Member: I, too, have unexplained fertility. How many times should a couple go through insemination? We have done it six times so far. I'm finally with a real specialist and she says to try one more time. What do you think?
Silverberg: You should not do inseminations without meds for more than six cycles. Nor should you do clomiphene plus inseminations for more than six cycles.
Member: Why only six cycles of Clomid? I have a friend who's been using Clomid for almost one year now.
Silverberg: Very Important: 95% of all pregnancies on clomiphene occur in the first six cycles. Chances in seventh cycle or beyond, while greater than zero, is not great.
Member: What does clomiphene do?
Silverberg: Clomiphene induces ovulation. Some use it for unexplained infertility but there is only one study in the literature from Vermont that shows it improves pregnancy rates for unexplained infertility. Most specialists believe clomiphene should be left to induce ovulation.
Member: What is the success rate with IVF for unexplained fertility (I am 31) after Clomid, HCG, and IUI did not work.
Silverberg: The options would be FSH --IUI or IVF. Chance for success with FSH -- IUI varies from 15-30% and chance for pregnancy with IVF depends on the program, and that should be checked out at www.CDC.gov.
Member: When should an unexplained couple move to laparoscopy for diagnosis of endometriosis? Can diagnosis and treatment of even mild or moderate endo affect IVF success rates?
Silverberg: You can't truly be diagnosed with unexplained fertility until you have had a laparoscopy. Absolutely, the treatment of even minimal or mild disease is associated with marked improvement in pregnancy rates.
Member: What does the laparoscopy look for?
Silverberg: Laparoscopy looks for endometriosis, and for scar tissue.
Member: I had a laparoscopy when I was 19 that showed no endometriosis. I no longer have very painful periods, but that's the only test we haven't done. I'm 32, should I ask to have it repeated?
Silverberg: After 13 years, absolutely. It is more than reasonable to go through laparoscopy again. A lot of things can change.
Member: The only thing my RE can find wrong with me is some cervical stenosis. Could this cause infertility?
Silverberg: Probably not, but IUI or cervical dilatation is an easy way to get around it.
Member: My doctor did not recommend a laparoscopy, maybe because I am still young (early 30s), but said I'd get the same answers through IVF so it is an extra procedure that is not necessary.
Silverberg: I don't agree with that. IVF does not tell anything about endometriosis or your fallopian tubes. It bypasses the tubes but does not bypass the endometriosis issue. I would go on to say that pregnancy rates through IVF for women with endometriosis goes up after endometriosis has been treated.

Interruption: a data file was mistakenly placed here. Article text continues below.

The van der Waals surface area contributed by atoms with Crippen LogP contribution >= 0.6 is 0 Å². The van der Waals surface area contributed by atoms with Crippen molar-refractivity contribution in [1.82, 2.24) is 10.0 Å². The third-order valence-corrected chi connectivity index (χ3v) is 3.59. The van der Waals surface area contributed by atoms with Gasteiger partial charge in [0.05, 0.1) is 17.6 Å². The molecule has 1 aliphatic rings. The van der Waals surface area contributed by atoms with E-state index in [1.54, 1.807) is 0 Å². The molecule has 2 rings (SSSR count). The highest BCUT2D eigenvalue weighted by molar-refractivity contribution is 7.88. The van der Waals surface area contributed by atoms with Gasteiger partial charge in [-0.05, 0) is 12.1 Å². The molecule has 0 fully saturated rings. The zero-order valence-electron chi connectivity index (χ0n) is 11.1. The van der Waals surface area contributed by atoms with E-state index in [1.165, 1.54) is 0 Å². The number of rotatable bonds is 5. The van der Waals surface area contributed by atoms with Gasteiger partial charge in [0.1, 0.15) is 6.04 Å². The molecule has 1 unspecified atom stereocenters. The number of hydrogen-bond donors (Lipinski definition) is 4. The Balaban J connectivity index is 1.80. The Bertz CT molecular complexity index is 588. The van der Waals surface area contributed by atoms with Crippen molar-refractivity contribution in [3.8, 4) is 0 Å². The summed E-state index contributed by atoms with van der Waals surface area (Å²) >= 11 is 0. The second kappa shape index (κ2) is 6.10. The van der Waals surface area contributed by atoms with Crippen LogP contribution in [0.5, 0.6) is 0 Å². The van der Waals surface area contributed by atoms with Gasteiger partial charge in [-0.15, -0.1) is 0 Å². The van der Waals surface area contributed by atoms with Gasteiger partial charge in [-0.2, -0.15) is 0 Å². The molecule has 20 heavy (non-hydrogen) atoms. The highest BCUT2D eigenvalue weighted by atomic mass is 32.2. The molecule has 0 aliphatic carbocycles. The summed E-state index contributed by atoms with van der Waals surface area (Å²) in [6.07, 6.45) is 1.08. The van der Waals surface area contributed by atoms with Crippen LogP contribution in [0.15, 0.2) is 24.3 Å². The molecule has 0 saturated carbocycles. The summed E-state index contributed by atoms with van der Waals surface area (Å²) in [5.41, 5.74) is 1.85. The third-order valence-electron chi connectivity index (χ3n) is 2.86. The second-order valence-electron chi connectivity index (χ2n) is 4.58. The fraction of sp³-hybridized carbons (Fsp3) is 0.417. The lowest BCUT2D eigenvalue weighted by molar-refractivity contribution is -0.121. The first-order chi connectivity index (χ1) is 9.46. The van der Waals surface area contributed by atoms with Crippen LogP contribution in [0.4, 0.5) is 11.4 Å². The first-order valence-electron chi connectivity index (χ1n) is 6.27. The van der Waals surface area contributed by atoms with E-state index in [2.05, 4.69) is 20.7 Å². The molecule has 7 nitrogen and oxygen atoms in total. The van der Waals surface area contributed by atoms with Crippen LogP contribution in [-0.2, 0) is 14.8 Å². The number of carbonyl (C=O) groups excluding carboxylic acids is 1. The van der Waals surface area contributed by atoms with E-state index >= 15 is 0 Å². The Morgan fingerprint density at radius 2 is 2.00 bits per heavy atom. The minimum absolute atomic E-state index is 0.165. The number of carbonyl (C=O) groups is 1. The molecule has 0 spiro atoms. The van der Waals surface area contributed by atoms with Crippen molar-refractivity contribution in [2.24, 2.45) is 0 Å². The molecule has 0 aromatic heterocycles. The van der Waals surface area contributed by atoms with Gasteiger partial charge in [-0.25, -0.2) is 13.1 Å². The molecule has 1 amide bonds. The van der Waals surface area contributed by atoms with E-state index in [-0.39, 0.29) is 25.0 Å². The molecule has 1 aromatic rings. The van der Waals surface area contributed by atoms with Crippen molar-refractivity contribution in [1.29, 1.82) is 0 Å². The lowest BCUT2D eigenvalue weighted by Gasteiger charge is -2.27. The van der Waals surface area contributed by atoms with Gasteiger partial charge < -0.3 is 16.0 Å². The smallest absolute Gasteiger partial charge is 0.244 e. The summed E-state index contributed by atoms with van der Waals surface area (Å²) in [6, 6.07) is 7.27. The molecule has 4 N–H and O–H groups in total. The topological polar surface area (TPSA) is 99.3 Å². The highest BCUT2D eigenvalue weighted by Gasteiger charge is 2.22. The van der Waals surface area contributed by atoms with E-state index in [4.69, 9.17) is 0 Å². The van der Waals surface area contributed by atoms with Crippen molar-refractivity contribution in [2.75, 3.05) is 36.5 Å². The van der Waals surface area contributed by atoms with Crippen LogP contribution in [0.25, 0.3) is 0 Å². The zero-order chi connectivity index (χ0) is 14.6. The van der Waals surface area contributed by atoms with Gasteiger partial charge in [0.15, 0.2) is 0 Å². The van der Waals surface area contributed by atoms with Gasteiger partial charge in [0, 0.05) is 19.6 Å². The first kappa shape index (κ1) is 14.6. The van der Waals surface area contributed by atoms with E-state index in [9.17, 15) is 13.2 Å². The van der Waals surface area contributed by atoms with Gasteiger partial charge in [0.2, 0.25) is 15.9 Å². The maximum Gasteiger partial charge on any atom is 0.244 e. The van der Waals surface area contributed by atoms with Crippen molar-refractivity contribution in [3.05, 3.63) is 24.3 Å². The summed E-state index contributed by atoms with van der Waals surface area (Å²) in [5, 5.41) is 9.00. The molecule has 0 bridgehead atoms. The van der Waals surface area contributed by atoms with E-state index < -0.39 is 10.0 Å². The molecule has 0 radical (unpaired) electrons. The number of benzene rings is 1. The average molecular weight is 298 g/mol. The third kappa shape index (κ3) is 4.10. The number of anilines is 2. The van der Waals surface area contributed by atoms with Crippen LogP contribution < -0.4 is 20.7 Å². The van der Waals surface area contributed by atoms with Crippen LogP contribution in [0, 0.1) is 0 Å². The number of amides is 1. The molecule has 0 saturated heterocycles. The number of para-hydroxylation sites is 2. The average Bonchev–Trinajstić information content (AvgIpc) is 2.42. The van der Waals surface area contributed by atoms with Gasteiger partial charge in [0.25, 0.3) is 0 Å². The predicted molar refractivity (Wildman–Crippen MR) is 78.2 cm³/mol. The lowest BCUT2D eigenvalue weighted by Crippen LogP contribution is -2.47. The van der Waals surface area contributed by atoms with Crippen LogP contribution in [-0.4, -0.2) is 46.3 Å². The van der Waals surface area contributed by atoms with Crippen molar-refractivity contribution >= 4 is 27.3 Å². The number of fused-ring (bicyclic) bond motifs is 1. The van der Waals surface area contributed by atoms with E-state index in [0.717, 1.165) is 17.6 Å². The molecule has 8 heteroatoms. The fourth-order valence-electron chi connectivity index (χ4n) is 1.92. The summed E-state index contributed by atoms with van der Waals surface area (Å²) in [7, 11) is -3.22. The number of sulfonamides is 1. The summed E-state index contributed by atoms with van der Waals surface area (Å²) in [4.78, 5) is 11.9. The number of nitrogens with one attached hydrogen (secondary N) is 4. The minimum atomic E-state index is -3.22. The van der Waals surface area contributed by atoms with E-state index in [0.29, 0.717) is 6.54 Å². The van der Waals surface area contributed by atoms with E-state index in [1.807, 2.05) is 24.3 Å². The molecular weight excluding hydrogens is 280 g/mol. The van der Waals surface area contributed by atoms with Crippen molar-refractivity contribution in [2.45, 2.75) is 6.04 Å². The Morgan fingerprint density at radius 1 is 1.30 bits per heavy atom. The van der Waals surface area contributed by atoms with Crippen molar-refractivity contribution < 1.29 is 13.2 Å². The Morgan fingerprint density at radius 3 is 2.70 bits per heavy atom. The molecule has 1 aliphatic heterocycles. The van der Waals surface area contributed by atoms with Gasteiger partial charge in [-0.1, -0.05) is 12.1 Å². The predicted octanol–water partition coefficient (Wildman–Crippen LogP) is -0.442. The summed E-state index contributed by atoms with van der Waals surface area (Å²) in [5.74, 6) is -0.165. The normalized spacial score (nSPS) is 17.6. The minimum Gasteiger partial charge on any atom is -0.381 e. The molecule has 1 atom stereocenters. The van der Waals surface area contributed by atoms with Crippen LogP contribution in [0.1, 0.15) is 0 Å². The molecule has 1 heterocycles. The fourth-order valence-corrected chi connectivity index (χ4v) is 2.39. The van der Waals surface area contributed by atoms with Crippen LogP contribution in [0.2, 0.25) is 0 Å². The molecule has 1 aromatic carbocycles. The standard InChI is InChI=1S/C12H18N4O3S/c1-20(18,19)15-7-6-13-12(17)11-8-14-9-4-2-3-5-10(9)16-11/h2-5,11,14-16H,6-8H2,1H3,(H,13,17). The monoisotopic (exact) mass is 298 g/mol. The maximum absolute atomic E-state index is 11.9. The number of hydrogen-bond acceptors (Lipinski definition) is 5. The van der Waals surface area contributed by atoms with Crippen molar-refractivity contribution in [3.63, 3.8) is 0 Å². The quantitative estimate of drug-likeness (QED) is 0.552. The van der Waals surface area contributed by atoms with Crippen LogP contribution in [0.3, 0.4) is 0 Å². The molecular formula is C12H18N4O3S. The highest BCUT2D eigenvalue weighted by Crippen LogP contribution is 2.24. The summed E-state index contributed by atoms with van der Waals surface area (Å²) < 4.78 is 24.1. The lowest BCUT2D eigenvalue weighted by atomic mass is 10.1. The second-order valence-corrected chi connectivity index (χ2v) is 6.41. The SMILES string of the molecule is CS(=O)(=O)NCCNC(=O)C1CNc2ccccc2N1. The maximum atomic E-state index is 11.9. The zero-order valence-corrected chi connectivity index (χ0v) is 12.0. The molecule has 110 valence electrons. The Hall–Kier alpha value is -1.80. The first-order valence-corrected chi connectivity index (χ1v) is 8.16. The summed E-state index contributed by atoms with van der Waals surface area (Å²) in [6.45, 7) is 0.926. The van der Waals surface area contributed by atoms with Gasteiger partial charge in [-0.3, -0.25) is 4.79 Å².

Member: My partner and I (we are both 32) have been TTC for two years. Sixteen months ago we had a miscarriage at 10 weeks. We have had a semen analysis performed three times (separate clinics) and the results are deemed adequate (I can't find any results). Two ovulation tests have been positive. Last month I underwent a laparoscopy and there was no evidence of endometriosis or past pelvic infection, with the fornices clear of any mass of induration -- overall a normal uterus. What should be our next step? Our doctor advises us to continue with natural conception ("statistically, 90% of couples will become pregnant after two years"). We realize though that this natural process isn't getting any easier as we get older. Should we push for superovulation and IUI? Anything else?
Silverberg: Yes. I would push for superovulation IUI. IUI is intrauterine insemination. Superovulation means you add gonadotropin or clomiphene citrate.
Member: Do you know of any alternative therapies for treating unexplained infertility? I've heard of some success with traditional Chinese medicine.
Silverberg: I have never seen improved success rates attributable to Chinese medicine published in a peer-reviewed journal. Having said that, I know of many anecdotal reports demonstrating improved success with Chinese medicine therapy. If interested, I would refer Daoshing Ni, my friend, who is the dean of the California College of Chinese (Oriental) Medicine. (telephone 310-917-2200). He's one of the most widely respected experts in the field of Chinese medicine in the U.S.
Member: In what study did you see pregnancy rates for IVF go up after endometriosis was treated? Many doctors in my region are now referring to a recent study in Canada that looked at this same issue and found the opposite results.
Silverberg: Your information is backwards. The study in Canada is called the ENDOCAN, and it showed patients with stage 1 and stage 2 endometriosis had significantly greater pregnancy rates once the endo was treated than did control patients. This was a prospective, randomized, blinded study that was of very high quality. A subsequent study from Italy failed to show the same thing. So controversy persists.
Member: However, I believe the ENDOCAN study showed this was only true after no treatment, and for a long period of time.
Silverberg: I was actually the judge at the meeting where ENDOCAN was presented. The study was very clear and straightforward. I can't go into the details of the study, but I suggest you get a copy of the study and read it for yourself. It is a very clear-cut study.
Member: Is diet important in treating infertility?
Silverberg: You should eat a well-balanced diet, but there is no evidence a specific kind of diet can help you. You know, high-carb or high-protein -- that's not specifically effective.
Member: I've had my second endometrial biopsy. The first one indicated that I had too much progesterone in my uterine lining to sustain a pregnancy. Changed protocol for second biopsy using estrogen injection twice a week and Crinone gel starting day 14 or so. No results yet. What questions should I be asking?
Silverberg: First, show me the data that luteal phase inadequacy is associated with infertility. The original study by Wentz and Jones that described luteal phase inadequacy has been recanted and even those authors (who are world experts) no longer believe that luteal phase defect causes infertility. My concern is that you may be chasing a phantom diagnosis and complicating the picture by adding additional hormones.
Moderator: Dr. Silverberg, we are just about out of time. Do you have any final comments for us?
Silverberg: Unexplained Infertility is frustrating for both patient and medical professional. I encourage you to stick to the basics before chasing the esoteric. And the data suggest that with appropriate treatment, at least 80% of patients with unexplained infertility eventually conceive.
Moderator: Thanks to Kaylen M. Silverberg, MD, for being our guest. For more information on fertility issues, be sure to explore all the TTC info here at WebMD, including our message boards and regular live chats with Amos Grunebaum, MD.